I’m in my twenties, how am I meant to know if I want children?



“My answer of ‘I don’t know’ is met with a puzzling expression: confusion.”

Editor’s note: The scope of this article has been limited to focus specifically on cis women, not men or non-binary people, based on the societal expectations placed on cis women.

The value society places on becoming a mother permeates any and every plan women make, but how are you supposed to know if you want children when you’re still trying to navigate the start of your life?

Do you want children? Surely one day you do. It’s what your whole life is working towards. It will mean you have finally achieved it all.

If you’re a woman, that is.

Throughout history, motherhood has been equated to femininity – it’s been viewed as a woman’s basic mission in life and the most beautiful and natural profession she could undertake. 

According to societal norms long recorded, women are mothers because it is what they have been for an eternity, meaning motherhood appears as a natural fact that is both uninteresting and self-explanatory. Women are here to be mothers, and one day, most women will become mothers themselves.

In our modern lives, we know this not to be as true, but it is still a heavily entrenched view in many cultures and communities.

What if we really don’t know what we want?

How are you supposed to know if you want children when you’re a twenty-something-year-old? We are expected to know what we will want in 10 years time, but simply trying to navigate this often chaotic and confusing decade of our lives leaves us with little time to figure this out (especially after this mess of a year).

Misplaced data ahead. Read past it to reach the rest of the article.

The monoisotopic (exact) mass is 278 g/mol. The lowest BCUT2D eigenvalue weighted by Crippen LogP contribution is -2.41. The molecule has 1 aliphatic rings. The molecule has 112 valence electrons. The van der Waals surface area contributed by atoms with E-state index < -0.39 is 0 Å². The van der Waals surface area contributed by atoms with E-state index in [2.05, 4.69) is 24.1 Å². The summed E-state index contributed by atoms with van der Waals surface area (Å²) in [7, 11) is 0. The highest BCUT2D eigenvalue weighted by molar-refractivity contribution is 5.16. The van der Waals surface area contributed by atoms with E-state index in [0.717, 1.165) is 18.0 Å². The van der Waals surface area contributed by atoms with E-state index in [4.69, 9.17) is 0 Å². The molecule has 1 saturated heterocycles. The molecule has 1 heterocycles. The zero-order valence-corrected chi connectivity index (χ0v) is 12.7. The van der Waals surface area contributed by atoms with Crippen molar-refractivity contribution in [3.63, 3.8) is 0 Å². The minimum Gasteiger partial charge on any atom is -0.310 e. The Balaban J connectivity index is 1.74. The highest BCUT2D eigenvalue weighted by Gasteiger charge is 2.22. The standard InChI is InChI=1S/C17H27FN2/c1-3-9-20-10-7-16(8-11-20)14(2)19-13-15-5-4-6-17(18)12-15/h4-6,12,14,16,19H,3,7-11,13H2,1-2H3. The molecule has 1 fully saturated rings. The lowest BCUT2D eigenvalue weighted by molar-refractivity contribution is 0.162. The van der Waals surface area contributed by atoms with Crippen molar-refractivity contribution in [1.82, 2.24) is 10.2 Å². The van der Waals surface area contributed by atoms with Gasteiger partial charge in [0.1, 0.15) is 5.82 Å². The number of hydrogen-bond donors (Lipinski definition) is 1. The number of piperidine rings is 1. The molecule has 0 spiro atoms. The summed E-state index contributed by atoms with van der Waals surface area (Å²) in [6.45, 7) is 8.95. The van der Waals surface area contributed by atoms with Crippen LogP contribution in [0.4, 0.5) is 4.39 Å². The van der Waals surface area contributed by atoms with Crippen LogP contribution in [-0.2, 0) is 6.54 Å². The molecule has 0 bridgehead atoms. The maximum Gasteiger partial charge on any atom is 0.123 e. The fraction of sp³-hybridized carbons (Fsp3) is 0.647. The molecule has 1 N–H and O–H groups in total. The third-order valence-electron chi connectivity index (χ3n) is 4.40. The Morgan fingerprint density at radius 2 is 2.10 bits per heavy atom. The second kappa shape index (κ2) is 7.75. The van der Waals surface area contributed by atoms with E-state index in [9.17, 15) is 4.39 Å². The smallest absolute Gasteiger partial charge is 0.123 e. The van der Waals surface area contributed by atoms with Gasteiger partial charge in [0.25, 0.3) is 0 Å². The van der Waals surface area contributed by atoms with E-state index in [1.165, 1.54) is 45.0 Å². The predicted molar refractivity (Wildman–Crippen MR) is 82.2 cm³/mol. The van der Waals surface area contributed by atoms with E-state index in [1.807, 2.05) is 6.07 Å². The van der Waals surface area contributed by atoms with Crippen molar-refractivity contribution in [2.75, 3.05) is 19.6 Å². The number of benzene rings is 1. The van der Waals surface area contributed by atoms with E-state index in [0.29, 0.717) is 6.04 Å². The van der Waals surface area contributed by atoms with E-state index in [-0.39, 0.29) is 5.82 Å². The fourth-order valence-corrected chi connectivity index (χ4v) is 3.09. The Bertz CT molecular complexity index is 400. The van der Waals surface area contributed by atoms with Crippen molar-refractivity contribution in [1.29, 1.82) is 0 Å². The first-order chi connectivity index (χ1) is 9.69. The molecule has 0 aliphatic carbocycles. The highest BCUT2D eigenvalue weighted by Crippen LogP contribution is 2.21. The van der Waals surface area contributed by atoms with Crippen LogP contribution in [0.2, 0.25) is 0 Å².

I can’t answer for what my 30-year-old self wants any more than I can answer for my actions as a 10-year-old (why did I think making home-made singing videos and calling myself the Medley Artist was a cool thing to do?).

However, when answering the prying aunties, cousins or people I have just met wondering if I want children, my answer of “I don’t know” is met with a puzzling expression: confusion, fused with dismay and a peppering of worry.

As it stands, the idea of being ‘Mum’ to someone, frankly, terrifies me. While children themselves intrigue me with their natural optimism and curiosity, mothering and becoming entirely responsible for a living, breathing human works against how I live my life right now, and how I would ideally like it to continue.

I flourish under an independent, carefree environment where I can work on my craft and better myself. Maybe this is simply part of being in my twenties and trying to work it all out, but I thrive in this mode, and motherhood limits how much of this lifestyle you can embrace.

What scares me the most, I hear you ponder? That when you become a mother, that’s all you are: Mum.

I do not deny that becoming a mother, if you so wish, can be a fulfilling, wonderful part of life. However, more often than not, I see motherhood as a means for minimising other achievements a woman had attained up until that point.